Filing a report:
The short and simple answer is that you should tell your supervisor how you got hurt and then go see your doctor, or if it cannot wait, go to the nearest urgent care or hospital. Tell the doctor what happened when you get there. The employer should be filling out a report of injury, not the worker. If you are hurt, your focus is on getting better and getting back to work, not filling out the employer’s injury report form.
The State of Wisconsin provides a standard form for all employers to report a work injury, which is available here from the Department of Workforce Development’s website. If your boss does not have the form, print one out and give him or her a copy. It cannot be used as evidence against them, so there is no good reason not to fill one out. If your injury is severe enough that you miss 3 workdays in a row, your employer is not only required to fill out a report, but then has to submit that report to its insurance company within one week or to the State within two weeks.
Once the insurance company is involved, you may be asked, but you are NOT required to give a recorded statement. It is a common misunderstanding of many injured Wisconsin workers that a recorded statement is a necessary part of the process or reporting a work injury; it is not. All too often this statement will work against the injured worker in the long run, usually before the worker has had the chance to talk to an attorney. A worker’s compensation insurer in Wisconsin can never deny you benefits because you refuse to give a recorded statement. If they do, you should contact our offices at 262-827-1700 for a consultation with a lawyer at no charge.
Three basic criteria should be met to be eligible for Wisconsin workers’ compensation benefits:
- The injury has been reported to your supervisor
- The injury happened because of work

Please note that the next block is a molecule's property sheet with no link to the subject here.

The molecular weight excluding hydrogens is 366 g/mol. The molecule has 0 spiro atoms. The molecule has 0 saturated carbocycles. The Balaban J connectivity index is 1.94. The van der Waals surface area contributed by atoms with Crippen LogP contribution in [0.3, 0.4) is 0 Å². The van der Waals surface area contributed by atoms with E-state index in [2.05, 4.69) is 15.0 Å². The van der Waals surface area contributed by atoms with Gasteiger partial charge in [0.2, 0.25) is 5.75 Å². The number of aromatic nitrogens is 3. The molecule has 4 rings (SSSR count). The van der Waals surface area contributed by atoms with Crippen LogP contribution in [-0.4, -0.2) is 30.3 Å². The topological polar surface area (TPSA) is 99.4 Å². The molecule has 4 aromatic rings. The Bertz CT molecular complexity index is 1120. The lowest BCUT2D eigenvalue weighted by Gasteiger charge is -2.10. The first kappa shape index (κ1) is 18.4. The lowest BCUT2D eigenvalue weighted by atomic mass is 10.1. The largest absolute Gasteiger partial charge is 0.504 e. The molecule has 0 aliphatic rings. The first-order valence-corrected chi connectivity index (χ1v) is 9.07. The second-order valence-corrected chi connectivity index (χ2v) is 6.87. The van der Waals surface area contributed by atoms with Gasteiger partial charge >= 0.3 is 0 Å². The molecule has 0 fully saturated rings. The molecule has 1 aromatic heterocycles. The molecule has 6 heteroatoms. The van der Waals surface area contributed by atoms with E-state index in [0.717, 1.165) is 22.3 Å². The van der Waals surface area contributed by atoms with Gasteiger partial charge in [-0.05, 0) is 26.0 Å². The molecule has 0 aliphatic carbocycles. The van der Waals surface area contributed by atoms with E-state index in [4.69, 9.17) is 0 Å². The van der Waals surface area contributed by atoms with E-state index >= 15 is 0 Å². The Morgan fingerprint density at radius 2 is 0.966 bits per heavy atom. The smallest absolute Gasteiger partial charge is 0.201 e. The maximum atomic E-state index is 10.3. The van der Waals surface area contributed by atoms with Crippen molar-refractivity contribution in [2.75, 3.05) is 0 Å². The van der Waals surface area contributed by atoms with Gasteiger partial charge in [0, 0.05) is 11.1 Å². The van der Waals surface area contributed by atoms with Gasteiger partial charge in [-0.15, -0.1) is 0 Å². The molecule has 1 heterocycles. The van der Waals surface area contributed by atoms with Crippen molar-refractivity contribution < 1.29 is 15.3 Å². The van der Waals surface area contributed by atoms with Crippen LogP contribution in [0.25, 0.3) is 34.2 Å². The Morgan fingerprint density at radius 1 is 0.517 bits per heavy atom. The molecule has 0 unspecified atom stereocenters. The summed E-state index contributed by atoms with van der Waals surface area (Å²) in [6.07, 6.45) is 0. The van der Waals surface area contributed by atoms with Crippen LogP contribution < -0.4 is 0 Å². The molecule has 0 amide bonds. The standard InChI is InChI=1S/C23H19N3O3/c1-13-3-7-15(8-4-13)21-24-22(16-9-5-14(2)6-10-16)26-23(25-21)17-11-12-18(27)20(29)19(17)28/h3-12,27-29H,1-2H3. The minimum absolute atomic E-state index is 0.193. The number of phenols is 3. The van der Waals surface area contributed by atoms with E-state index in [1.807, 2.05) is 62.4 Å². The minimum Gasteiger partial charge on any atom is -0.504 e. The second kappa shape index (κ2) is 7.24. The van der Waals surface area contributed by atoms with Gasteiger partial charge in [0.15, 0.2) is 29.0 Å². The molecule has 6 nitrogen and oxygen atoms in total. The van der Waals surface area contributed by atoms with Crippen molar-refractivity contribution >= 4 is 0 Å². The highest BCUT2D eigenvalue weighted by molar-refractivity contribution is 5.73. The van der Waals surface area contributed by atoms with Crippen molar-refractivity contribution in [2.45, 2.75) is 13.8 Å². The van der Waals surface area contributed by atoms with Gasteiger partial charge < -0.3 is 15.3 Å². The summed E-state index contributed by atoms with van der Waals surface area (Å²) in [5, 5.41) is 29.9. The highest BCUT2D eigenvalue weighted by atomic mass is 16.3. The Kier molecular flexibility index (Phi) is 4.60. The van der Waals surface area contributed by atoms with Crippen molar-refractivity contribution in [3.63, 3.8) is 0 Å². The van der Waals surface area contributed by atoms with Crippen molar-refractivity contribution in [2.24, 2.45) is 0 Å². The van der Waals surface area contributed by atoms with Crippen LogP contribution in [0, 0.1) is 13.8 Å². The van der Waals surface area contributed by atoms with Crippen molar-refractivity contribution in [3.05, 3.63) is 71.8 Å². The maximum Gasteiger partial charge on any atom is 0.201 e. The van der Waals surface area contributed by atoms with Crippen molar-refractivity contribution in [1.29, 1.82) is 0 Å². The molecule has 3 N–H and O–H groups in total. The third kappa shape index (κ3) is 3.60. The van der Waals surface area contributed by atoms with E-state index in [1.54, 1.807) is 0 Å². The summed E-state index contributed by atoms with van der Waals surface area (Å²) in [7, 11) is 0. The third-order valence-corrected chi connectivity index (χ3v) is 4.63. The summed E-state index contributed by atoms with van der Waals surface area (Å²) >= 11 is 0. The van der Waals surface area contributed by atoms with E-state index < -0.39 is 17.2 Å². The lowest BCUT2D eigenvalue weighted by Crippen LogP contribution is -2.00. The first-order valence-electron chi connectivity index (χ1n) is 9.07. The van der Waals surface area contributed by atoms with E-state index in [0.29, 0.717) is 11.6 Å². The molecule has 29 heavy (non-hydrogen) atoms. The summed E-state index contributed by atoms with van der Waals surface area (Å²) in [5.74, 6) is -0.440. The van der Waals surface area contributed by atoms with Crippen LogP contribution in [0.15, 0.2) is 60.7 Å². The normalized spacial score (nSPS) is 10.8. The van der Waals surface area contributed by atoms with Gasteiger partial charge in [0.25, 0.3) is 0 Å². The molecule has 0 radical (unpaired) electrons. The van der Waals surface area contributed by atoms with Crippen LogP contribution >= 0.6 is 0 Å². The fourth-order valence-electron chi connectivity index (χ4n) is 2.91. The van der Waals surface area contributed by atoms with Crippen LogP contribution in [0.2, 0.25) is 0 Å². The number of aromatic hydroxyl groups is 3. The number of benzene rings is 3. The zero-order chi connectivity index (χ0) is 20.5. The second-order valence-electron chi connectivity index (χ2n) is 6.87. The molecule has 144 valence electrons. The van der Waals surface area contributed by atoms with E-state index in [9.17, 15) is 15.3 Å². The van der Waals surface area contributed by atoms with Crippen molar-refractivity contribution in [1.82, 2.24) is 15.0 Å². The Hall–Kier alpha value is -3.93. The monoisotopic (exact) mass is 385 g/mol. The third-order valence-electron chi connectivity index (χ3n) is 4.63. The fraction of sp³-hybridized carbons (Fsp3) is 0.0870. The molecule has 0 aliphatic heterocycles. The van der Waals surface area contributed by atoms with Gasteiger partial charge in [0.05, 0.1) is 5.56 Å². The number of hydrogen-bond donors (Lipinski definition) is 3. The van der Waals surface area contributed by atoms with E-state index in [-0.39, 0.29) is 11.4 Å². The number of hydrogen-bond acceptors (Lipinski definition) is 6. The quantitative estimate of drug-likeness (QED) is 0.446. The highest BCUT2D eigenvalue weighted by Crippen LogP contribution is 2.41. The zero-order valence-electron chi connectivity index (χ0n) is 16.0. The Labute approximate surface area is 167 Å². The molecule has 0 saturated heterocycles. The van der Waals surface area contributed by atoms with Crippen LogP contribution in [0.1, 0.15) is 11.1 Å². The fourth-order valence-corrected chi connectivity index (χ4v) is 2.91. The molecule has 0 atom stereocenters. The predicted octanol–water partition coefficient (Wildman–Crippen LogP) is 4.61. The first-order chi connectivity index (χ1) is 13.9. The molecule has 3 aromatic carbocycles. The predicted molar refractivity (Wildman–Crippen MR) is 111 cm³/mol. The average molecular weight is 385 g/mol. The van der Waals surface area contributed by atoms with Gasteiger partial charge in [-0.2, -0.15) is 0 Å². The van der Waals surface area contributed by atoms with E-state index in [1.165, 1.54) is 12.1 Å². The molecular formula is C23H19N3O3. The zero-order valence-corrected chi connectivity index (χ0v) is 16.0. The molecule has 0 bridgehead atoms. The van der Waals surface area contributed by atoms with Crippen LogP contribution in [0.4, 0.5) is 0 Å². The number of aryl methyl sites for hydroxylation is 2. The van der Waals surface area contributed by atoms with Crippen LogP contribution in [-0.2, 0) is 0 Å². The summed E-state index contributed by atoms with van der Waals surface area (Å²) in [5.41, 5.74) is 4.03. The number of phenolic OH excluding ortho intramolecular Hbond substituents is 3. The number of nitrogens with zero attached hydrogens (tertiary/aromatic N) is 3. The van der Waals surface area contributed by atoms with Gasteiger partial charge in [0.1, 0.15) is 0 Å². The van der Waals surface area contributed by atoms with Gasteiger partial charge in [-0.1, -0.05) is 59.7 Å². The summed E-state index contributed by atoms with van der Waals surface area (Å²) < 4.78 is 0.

- You have some medical documentation of that injury (e.g. a doctor’s note or an off-work slip from the hospital)
With these three points fulfilled, you should expect to begin receiving benefits within approximately one month or receive a written letter from the insurance company with the reason why they are not paying you workers compensation benefits. If you have received one of these denial letters, please give our offices a call to find out what rights and benefits we may be able to pursue for you.
What benefits? Wisconsin worker’s compensation rights and benefits (formerly known as workmen’s compensation) include full payment of your medical treatment (no co-pays or deductibles) with a doctor of your choice and partial reimbursement for your lost wages while you are off of work or working fewer hours on light duty. Additional benefits may apply depending on your case.
By Raymond H. LaBarge
Disclaimer Policy: The information on this website is not legal advice, nor is it intended to be. You should always consult an attorney for advice for your individual situation. We invite you to contact us by letter, by phone or by email. Initial contact creates no attorney-client relationship. Please avoid sending confidential information to us until an attorney-client relationship has been established.
Schott, Bublitz & Engel s.c. has been meeting the legal needs of clients in Wisconsin for over 26 years. As the firm’s reputation has grown, so has the extent of our legal expertise.